Visit the greekworks.com blog
greekworks.com
announces a new imprint
Commons
   
Categories

Search Articles

Search Authors

Advanced Search

Archives
Join our Mailing List
Monday, April 15, 2002

Sports

Greek Sports: Hasta la Victoria Siempre!


Amilcar smiles with recognition upon hearing the name of Greek javelin thrower Mirela Manjani-Tzelili. As a Cuban sports fan, he knows that Tzelili lies in the way of his compatriot Osleidys Menendez’s quest for Olympic gold in Athens in 2004. The contest for the gold medal in the women’s javelin throw in the next Olympics is not the only thing that brings the Cuban and Greek sports worlds together.

Greek sport is in the process of a major shift away from a culture of simply feeling good for taking part in competition. Currently, winning rather than merely participating predominates in the minds of Greek athletes and fans. Recent international successes achieved by athletes such as Tzelili has fueled this trend. Competitors such as Menendez are keeping Greek athletes on their toes.

Tzelili won the women’s javelin throw in the World Athletic Championships in Seville in 1999, but two years later, at the championships in Edmonton, she came in second to Menendez. The Cuban also won in Rethymno, Crete, breaking the world record with a throw of 71.54 meters. In between those two tournaments, Tzelili won a silver medal, and Menendez a bronze one, at the Sydney Olympics.

While the javelin throw may not be the most glamorous of women’s sports, the first Olympic competition, held in Los Angeles in 1932, was won by the legendary and controversial American, Mildred “Babe”Didriksen Zaharias. As for Amilcar, who is meeting a group of US students at the Abrante Stadium of the University of Havana, where Menendez has trained, he thinks the 2004 contest will be close and exciting.

The Cubans know all about the will to win. Their relationship to sports is directly related to the quest for victory. “Listos Para Vencer” (Ready to Win) reads a large sign outside the Ciudad Deportiva, the sports complex situated on the road leading from the airport to Havana. In the city itself, there are three large signs above the bleachers in the 55,000-seat Estadio Latinoamericano. One carries a quote by Fidel Castro, stating that Cuba has developed a healthy sports culture, the second describes Cuban sports as the work of the people, while the third praises Cuba as a “pais de campeones,” a country of champions.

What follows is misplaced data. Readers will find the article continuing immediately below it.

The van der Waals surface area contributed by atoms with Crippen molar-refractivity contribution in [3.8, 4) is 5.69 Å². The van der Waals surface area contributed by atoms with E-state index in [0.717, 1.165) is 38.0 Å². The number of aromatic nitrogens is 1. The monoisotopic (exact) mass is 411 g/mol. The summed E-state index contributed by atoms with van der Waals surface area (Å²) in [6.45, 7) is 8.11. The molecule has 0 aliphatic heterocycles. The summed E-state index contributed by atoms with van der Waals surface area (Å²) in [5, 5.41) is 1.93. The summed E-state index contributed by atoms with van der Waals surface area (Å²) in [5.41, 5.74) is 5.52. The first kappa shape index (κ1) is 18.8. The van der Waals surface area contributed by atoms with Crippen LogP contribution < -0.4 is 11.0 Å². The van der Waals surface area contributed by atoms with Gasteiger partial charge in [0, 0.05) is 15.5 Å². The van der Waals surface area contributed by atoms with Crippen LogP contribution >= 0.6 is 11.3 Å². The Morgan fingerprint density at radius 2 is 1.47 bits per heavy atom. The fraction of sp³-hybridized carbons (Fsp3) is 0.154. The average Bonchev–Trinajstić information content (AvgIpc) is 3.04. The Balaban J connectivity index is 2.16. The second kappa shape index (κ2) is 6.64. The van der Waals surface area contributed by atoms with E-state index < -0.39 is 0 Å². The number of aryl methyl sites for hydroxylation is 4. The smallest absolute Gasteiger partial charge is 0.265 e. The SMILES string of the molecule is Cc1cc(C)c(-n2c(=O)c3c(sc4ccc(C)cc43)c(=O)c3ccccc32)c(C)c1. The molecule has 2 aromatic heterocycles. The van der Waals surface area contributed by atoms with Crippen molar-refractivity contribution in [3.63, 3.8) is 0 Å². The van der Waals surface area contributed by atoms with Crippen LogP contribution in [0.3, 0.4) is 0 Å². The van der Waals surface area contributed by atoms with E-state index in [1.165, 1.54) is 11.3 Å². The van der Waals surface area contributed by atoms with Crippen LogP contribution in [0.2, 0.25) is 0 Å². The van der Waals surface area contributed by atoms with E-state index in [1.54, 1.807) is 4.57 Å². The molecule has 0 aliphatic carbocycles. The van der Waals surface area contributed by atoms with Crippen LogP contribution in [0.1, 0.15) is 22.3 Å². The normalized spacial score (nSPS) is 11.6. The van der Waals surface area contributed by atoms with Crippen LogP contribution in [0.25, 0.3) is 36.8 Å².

Such brazen celebration of the commitment to win would have been looked down upon in Greece – at least until recently. Greek sporting culture has traditionally fed off the Olympic dictum that what is important is to take part, not to win. Originally conceived by a French priest, the sentiment became gospel in the 1920s, under Baron de Coubertin, the founder of the modern games. At the time, the baron was fighting against a growing emphasis on competition and record-breaking that he believed threatened the true spirit of the Olympics.

Coubertin was not alone; he was supported by the sporting establishment in Britain, a country in which the gentleman-athlete tradition remained alive. In the London Olympics in 1912, British sports fans were horrified to discover that their American cousins were participating in the Games with a win-at-all-costs attitude. There was a great deal of Anglo-American friction on and off the field at the time.

The Greeks were also adherents of the view that what was important was to take part, not to win. One could say that they were making a virtue of necessity. Greek sporting victories on an international level were nonexistent for several decades in the twentieth century – although the situation improved slightly in the 1950s and especially in 1960, when then-Crown Prince Constantine won a gold medal in sailing at the Rome Olympics. It was soccer, the people’s game, however, rather than the elitist sport of sailing that witnessed a gradually increasing Greek presence in international competition, especially at the annual European tournaments.

Yet the successes were modest for the most part, consisting of hard-fought losses or, at the most respectable, ties that were then followed by defeats in the next round or even the next game. One of the earliest such occasions was in 1965, when Panathinaikos made a rare appearance in the second round of the European Cup competition. The Greek champions went to Budapest and held on to a “heroic” 0-0 tie against the favored Hungarian champions, Ferencvaros. Alas, that was followed by an ignominious 3-1 debacle back in Athens.